The artist who regrettably proved that forward thinking can lead to backward behaviour has died.

Raymond Mason, a distinguished sculptor, is remembered in Birmingham for his controversial 1991 work, ‘Forward!’, a £200,000 fibre-glass statue which stood for a time in Centenary Square.

He died in Paris on February 13, aged 88.

Many locals took pride in the distinctive cream-coloured work, which became known locally as the Lurpak sculpture because it appeared to be carved out of butter.

It was supposed to represent the city’s early 1990s renaissance, but in 2003 it was burned to the ground, a wanton act of vandalism by teenagers who showed little appreciation for the art of optimism and inner city regeneration.

Mason trained at the Birmingham School of Arts and Crafts, the Royal College of Art and the Slade School of Art.

From 1946, he lived and worked in Paris.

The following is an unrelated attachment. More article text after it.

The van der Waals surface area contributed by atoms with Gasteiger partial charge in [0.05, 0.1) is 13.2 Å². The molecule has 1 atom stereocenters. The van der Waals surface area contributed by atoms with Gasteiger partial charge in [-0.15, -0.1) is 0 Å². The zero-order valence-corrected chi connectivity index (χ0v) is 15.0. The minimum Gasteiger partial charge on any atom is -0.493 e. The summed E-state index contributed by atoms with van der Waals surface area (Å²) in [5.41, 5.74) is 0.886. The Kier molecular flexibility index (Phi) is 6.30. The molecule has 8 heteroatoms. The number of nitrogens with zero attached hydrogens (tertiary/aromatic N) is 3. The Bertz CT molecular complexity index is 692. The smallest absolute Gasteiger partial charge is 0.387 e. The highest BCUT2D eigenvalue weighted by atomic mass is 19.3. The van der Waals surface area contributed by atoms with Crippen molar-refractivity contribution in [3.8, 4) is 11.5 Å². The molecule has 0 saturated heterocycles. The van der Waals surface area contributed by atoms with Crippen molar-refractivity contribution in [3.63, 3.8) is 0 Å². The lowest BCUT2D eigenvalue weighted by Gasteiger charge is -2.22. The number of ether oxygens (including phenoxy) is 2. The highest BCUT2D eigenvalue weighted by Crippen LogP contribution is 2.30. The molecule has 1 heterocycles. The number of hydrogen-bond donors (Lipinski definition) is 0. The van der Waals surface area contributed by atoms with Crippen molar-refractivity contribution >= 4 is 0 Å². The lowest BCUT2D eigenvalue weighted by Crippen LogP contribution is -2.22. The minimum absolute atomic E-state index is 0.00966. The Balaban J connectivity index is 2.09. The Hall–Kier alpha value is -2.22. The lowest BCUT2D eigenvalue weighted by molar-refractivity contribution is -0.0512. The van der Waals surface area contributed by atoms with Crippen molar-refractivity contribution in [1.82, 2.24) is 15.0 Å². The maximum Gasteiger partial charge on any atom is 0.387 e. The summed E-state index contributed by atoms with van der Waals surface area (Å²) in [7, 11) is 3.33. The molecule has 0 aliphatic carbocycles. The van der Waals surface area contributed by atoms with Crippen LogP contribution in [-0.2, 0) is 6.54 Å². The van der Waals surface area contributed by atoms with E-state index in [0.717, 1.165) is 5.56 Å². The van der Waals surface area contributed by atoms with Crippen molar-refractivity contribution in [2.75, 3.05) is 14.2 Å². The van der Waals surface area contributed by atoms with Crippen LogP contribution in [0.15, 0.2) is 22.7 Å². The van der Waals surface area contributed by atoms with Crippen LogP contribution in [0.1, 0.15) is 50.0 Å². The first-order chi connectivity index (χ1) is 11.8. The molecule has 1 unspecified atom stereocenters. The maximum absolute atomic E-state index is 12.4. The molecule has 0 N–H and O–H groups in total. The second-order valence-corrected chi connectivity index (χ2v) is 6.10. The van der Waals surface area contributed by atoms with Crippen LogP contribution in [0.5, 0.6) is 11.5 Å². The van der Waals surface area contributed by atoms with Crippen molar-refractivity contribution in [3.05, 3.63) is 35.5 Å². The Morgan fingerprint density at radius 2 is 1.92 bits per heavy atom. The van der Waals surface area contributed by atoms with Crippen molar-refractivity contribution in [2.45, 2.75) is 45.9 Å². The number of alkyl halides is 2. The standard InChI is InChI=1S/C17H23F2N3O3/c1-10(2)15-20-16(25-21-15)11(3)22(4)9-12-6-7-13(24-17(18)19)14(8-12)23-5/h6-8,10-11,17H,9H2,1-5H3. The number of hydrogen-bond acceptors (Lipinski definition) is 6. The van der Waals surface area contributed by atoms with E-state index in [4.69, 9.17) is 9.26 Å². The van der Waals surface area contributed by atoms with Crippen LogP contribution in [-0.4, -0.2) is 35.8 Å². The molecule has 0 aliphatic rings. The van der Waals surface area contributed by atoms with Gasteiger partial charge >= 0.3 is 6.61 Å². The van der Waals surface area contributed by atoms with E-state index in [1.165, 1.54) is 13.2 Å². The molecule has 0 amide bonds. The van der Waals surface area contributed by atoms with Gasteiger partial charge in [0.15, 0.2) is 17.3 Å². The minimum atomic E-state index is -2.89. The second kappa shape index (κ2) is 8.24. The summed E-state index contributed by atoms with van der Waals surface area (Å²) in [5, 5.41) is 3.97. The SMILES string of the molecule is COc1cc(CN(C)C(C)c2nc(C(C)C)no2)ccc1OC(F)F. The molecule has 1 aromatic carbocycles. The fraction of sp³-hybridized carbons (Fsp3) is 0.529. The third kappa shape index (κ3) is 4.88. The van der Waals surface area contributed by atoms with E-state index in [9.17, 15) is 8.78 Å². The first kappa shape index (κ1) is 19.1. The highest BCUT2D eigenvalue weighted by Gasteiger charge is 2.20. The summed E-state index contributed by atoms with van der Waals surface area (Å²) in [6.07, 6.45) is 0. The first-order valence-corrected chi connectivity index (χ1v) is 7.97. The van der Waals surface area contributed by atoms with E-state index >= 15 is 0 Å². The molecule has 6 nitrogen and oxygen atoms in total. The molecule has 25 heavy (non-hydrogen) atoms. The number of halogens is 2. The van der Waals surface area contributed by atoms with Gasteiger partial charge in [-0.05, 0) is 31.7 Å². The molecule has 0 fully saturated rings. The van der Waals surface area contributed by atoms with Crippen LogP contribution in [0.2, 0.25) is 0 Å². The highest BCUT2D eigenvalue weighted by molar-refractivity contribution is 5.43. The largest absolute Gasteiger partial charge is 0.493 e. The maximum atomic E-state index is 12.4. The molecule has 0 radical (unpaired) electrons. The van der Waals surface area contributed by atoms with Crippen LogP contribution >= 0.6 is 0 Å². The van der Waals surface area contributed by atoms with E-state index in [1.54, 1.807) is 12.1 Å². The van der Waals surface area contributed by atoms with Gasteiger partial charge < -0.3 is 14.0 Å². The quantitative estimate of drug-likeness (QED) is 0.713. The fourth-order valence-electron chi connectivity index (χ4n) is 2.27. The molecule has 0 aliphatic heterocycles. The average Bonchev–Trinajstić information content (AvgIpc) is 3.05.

Mason is best remembered for his style of tightly packing figures together.

His works went on display at McGill College Avenue in Montreal; the Tuileries, Paris; Georgetown, Washington, DC and New York’s Madison Avenue.

He was also a close friend of the late Nobel Prize winning scientist, Maurice Wilkins, who went to school in Birmingham and worked at the city’s University, where he made important breakthroughs in the study of DNA.

Forward! carried a reference to DNA - a homage to his good friend.

Whether it was admired or lampooned, Forward! quickly took on an iconic status within the city of Birmingham, and beyond, which made its fiery demise even more shocking.

Claire Jepson Homer, who was working at the nearby Birmingham Rep Theatre, said at the time: “The statue suddenly turned into a big cloud of smoke. It was quite a sight really.”